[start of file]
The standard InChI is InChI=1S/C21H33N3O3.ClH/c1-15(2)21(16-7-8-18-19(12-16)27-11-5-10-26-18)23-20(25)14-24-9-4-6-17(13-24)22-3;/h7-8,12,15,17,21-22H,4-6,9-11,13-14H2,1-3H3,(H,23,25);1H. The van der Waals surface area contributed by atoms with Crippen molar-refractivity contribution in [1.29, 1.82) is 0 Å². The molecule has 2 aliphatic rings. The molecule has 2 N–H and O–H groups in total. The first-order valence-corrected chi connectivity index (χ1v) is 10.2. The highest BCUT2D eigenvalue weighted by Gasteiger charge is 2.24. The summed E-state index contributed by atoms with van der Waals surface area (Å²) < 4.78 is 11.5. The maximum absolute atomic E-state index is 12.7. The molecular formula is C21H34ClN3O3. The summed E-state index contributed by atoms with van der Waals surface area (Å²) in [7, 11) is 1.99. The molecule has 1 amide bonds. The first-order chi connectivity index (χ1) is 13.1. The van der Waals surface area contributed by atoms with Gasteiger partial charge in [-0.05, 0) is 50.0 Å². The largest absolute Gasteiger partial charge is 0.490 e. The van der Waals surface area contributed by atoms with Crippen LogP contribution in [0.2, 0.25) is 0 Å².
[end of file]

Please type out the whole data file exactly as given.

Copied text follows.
The standard InChI is InChI=1S/C21H33N3O3.ClH/c1-15(2)21(16-7-8-18-19(12-16)27-11-5-10-26-18)23-20(25)14-24-9-4-6-17(13-24)22-3;/h7-8,12,15,17,21-22H,4-6,9-11,13-14H2,1-3H3,(H,23,25);1H. The van der Waals surface area contributed by atoms with Crippen molar-refractivity contribution in [1.29, 1.82) is 0 Å². The molecule has 2 aliphatic rings. The molecule has 2 N–H and O–H groups in total. The first-order valence-corrected chi connectivity index (χ1v) is 10.2. The highest BCUT2D eigenvalue weighted by Gasteiger charge is 2.24. The summed E-state index contributed by atoms with van der Waals surface area (Å²) < 4.78 is 11.5. The maximum absolute atomic E-state index is 12.7. The molecular formula is C21H34ClN3O3. The summed E-state index contributed by atoms with van der Waals surface area (Å²) in [7, 11) is 1.99. The molecule has 1 amide bonds. The first-order chi connectivity index (χ1) is 13.1. The van der Waals surface area contributed by atoms with Gasteiger partial charge in [-0.05, 0) is 50.0 Å². The largest absolute Gasteiger partial charge is 0.490 e. The van der Waals surface area contributed by atoms with Crippen LogP contribution in [0.2, 0.25) is 0 Å².